It is a typical thing for a foreigner to visit the country’s museums not just to see the artefacts that is stored and preserved in the building but also to be more aware of the history and basic life of the ancient people who have lived in the country thousand years ago. One of the places to visit in my agenda when I was in England is to visit museums like other does. We visited The Victoria and Albert Museum in London, Science Museum and National History Museum which is just opposite the V&A Museum and none but the least is this computer museum in Bletchley, Milton Keynes, Buckinghamshire, England called Bletchley Park which currently houses The National Codes Centre and The National Museum of Computing.
“It was 1938 and the threat of war loomed as Hitler invaded Austria and then Czechoslovakia. The Government Code and Cypher School, that was based in London, needed a safer home where its intelligence work could carry on unhindered by enemy air attacks. At a junction of major road, rail and teleprinter connections to all parts of the country, Bletchley Park was eminently suitable. Commanded by Alastair Denniston, the Park was given the cover name Station X, being the tenth of a large number of sites acquired by MI6 for its wartime operations. After meticulous preparation and a series of trial runs, the codebreakers arrived in earnest in August 1939. They masqueraded as ‘Captain Ridley’s Shooting Party’ to disguise their true identity. It was to be the first instalment in one of the most remarkable stories of the Second World War. “ Source: Bletchley Park’s Early History.
It was a day tour again when we visited Bletchley Park in Buckinghamshire on a Saturday morning. Family, students and group of old people were in the same place to visit the park, itself. It was my boyfriends instinct and plan to visit the park because he wants to see the old computers that was preserved and showcased in this museum. We paid £12 each adult for the admission and started to go round the park. We first invaded the Enigma Collection where they display the different types of Enigma machines and it is also the Europe’s largest public display of Enigma Collection. We then step into another room where we saw the Bombe Rebuild Project where group of elderly standing in-front of an old guy that serves as a speaker who tells the story of the project and how it works. Also, I have seen the old living of the people during WW2 in their Home Front Display. They have old irons, a pram, old clock, fridge and more basic things that were needed in the old days. We proceeded and got fascinated by the Churchill Collection that has many rare and interesting pieces owned by the late Sir Winston Churchill (Ex-Prime Minister of England that time in WW2). From photographs, books, awards was all in that special room. Then, we went to the Model Railway where I have seen miniatures of trains, railways, junctions, trees and complete tunnels. I felt like I went back in my younger years where we used to play toy trains and railways and say the “CHOO-CHOO” words as sounds effects.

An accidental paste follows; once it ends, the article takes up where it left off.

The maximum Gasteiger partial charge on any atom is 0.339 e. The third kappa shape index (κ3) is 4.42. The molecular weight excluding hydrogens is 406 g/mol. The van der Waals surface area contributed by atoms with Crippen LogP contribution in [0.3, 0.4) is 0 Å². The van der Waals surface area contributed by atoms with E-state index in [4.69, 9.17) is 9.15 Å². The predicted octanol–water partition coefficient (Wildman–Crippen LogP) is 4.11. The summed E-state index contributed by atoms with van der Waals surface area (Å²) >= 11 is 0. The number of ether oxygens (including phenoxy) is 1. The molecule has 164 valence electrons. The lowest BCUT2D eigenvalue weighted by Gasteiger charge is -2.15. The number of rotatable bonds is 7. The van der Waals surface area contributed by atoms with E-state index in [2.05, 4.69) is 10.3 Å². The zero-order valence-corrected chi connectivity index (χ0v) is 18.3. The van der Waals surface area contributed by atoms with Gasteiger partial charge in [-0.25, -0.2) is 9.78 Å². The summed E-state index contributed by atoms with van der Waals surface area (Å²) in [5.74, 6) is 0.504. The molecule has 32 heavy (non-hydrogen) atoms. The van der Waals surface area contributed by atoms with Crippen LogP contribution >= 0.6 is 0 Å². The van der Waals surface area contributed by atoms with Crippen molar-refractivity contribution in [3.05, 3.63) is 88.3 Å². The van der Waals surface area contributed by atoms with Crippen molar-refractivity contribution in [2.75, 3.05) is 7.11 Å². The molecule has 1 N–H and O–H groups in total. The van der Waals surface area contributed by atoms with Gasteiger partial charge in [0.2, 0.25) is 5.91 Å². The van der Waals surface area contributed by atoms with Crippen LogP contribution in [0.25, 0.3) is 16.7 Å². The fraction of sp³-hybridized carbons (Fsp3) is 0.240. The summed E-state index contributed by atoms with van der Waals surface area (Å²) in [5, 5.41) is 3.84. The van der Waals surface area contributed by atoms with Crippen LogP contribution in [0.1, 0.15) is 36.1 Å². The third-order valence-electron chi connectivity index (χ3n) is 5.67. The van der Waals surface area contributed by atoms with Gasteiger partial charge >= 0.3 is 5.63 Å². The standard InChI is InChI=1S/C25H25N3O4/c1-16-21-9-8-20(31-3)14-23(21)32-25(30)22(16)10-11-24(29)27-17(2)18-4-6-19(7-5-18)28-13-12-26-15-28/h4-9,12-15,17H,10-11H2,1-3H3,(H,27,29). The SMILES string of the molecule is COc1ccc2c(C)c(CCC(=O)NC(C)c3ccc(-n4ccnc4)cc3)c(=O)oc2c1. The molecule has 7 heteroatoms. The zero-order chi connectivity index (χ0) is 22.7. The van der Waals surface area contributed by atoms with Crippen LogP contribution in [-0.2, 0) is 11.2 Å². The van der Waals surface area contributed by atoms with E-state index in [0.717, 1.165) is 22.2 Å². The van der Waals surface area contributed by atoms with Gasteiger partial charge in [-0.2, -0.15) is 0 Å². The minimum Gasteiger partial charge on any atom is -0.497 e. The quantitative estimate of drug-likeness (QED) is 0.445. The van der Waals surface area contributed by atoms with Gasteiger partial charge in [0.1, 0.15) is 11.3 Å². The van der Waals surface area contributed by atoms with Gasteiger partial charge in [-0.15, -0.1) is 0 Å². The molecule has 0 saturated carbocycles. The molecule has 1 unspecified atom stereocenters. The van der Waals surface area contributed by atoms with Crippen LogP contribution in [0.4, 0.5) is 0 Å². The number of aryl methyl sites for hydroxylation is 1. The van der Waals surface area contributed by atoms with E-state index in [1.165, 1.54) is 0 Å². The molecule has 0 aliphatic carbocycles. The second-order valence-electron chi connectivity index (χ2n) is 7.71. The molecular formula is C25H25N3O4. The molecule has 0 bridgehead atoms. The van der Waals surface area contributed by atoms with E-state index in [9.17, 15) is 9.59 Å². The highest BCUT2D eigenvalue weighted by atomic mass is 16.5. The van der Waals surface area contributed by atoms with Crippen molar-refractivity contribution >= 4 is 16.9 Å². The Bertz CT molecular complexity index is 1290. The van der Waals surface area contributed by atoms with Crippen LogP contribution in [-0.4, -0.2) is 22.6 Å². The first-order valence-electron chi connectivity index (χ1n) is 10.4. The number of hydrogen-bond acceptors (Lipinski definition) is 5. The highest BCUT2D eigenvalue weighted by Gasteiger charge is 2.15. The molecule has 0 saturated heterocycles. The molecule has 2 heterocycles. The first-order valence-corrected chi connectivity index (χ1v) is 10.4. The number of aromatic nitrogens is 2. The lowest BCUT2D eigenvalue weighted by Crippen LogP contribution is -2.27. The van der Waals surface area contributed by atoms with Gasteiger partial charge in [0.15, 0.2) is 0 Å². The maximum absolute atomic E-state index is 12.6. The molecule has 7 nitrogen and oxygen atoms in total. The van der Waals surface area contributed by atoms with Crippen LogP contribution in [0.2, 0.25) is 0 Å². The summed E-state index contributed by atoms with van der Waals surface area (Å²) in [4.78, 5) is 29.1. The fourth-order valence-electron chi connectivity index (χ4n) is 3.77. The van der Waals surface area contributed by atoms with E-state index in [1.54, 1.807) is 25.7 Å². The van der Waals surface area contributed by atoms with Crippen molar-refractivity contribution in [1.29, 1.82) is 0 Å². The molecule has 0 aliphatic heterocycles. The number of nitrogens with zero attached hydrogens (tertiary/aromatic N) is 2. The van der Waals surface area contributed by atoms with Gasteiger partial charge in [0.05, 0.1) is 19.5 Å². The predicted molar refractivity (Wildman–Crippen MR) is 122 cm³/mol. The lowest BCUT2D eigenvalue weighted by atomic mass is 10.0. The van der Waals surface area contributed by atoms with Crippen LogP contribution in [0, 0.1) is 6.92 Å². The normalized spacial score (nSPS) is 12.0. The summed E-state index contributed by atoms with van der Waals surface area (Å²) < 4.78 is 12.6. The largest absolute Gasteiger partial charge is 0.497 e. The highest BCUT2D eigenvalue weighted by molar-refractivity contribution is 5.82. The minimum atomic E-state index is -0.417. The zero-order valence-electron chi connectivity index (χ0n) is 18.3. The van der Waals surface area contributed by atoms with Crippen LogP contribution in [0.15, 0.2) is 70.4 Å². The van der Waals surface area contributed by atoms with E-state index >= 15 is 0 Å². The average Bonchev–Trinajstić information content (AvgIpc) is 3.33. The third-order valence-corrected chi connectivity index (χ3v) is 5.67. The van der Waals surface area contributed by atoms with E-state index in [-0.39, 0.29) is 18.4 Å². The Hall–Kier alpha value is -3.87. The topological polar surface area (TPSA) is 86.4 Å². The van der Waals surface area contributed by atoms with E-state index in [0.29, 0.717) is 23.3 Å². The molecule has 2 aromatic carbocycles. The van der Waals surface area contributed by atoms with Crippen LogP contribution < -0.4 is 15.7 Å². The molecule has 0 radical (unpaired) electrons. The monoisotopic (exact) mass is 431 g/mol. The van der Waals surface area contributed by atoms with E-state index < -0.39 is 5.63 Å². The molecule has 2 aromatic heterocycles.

We also had a little glimpse of the Toys and Memorabilia Collection. I’ve seen the old money of Britain (shillings) but it was a bit scary in the end as we walk farther cos of the faces of the old dolls I have seen in the corner so we didnt stay much in that part of the park. We had an alfresco lunch in The Cafe in Hut 4. I had hunters chicken with mashed potato with Heinz BBQ sauce and melted cheese while my boyfriend had a sandwich. Then, we went inside the mansion (next to the restaurant) and had a little tour. They mostly used the mansion for weddings and gatherings, nowadays. We went to the garage where they showcase post-war vehicles used during WW2. Two of the cars were used and featured in the film Enigma starring Kate Winslet that was shoot in England, Scotland and the Netherlands. We have also seen old stamps and the park’s Post Office which they call it as the Britain’s Secret Little Post Office. It looks like a souvenir shop for me cos you can buy post cards and some memorabilia about Bletchley Park.
Of course, the day trip in Bletchley Park wont end without visiting the National Museum of Computing where they showcase the development of computing in its broadest sense from the pioneering war-time efforts that resulted in Colossus, to the products and systems we use today. It was my very first time to see very large types of computers.
You need to pay extra £5 for the admission for TNMOC.
Seeing my boyfriend going round checking things and big machines makes me feel so happy. He has been wishing to visit the place for many years but didn’t have a chance because of his busy work schedule and he don’t have any companion that has same interest as his and understands what he feels. I don’t have the amour on PC’s but I understand the feeling of wanting to see a place of your interest. I am so glad looking at him very serious, checking the old stuffs around the museum and go home with all the smile on our faces which is the most important thing of all. We have enjoyed our day trip, at the same time my boyfriends satisfaction on seeing the things he likes is already enough to serve as happiness to me as his partner.
Hoping you had a nice day! Cheers!